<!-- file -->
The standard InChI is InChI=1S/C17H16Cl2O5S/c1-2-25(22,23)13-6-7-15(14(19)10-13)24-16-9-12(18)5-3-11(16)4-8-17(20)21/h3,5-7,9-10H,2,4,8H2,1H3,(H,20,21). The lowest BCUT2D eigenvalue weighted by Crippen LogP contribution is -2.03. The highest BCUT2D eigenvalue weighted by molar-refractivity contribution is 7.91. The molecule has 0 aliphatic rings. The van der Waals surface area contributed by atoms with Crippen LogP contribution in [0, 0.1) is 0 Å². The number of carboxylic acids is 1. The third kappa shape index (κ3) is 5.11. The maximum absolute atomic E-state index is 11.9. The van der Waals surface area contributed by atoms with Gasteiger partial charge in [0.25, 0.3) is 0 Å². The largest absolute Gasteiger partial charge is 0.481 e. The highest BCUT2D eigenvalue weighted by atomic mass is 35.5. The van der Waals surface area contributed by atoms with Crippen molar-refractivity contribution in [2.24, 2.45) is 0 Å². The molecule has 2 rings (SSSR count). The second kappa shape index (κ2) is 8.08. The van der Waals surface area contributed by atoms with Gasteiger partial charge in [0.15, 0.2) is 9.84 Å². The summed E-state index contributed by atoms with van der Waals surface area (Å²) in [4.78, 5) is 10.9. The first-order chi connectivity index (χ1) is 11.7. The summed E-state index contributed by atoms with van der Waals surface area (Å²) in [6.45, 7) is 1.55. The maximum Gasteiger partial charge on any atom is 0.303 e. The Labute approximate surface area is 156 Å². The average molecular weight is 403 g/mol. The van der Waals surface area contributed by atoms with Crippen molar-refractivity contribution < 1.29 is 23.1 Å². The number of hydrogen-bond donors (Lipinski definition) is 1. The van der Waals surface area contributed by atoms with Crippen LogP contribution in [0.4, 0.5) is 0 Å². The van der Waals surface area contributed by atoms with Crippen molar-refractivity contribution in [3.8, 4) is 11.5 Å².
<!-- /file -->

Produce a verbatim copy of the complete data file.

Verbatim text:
The standard InChI is InChI=1S/C17H16Cl2O5S/c1-2-25(22,23)13-6-7-15(14(19)10-13)24-16-9-12(18)5-3-11(16)4-8-17(20)21/h3,5-7,9-10H,2,4,8H2,1H3,(H,20,21). The lowest BCUT2D eigenvalue weighted by Crippen LogP contribution is -2.03. The highest BCUT2D eigenvalue weighted by molar-refractivity contribution is 7.91. The molecule has 0 aliphatic rings. The van der Waals surface area contributed by atoms with Crippen LogP contribution in [0, 0.1) is 0 Å². The number of carboxylic acids is 1. The third kappa shape index (κ3) is 5.11. The maximum absolute atomic E-state index is 11.9. The van der Waals surface area contributed by atoms with Gasteiger partial charge in [0.25, 0.3) is 0 Å². The largest absolute Gasteiger partial charge is 0.481 e. The highest BCUT2D eigenvalue weighted by atomic mass is 35.5. The van der Waals surface area contributed by atoms with Crippen molar-refractivity contribution in [2.24, 2.45) is 0 Å². The molecule has 2 rings (SSSR count). The second kappa shape index (κ2) is 8.08. The van der Waals surface area contributed by atoms with Gasteiger partial charge in [0.15, 0.2) is 9.84 Å². The summed E-state index contributed by atoms with van der Waals surface area (Å²) in [4.78, 5) is 10.9. The first-order chi connectivity index (χ1) is 11.7. The summed E-state index contributed by atoms with van der Waals surface area (Å²) in [6.45, 7) is 1.55. The maximum Gasteiger partial charge on any atom is 0.303 e. The Labute approximate surface area is 156 Å². The average molecular weight is 403 g/mol. The van der Waals surface area contributed by atoms with Crippen molar-refractivity contribution < 1.29 is 23.1 Å². The number of hydrogen-bond donors (Lipinski definition) is 1. The van der Waals surface area contributed by atoms with Crippen LogP contribution in [0.4, 0.5) is 0 Å². The van der Waals surface area contributed by atoms with Crippen molar-refractivity contribution in [3.8, 4) is 11.5 Å².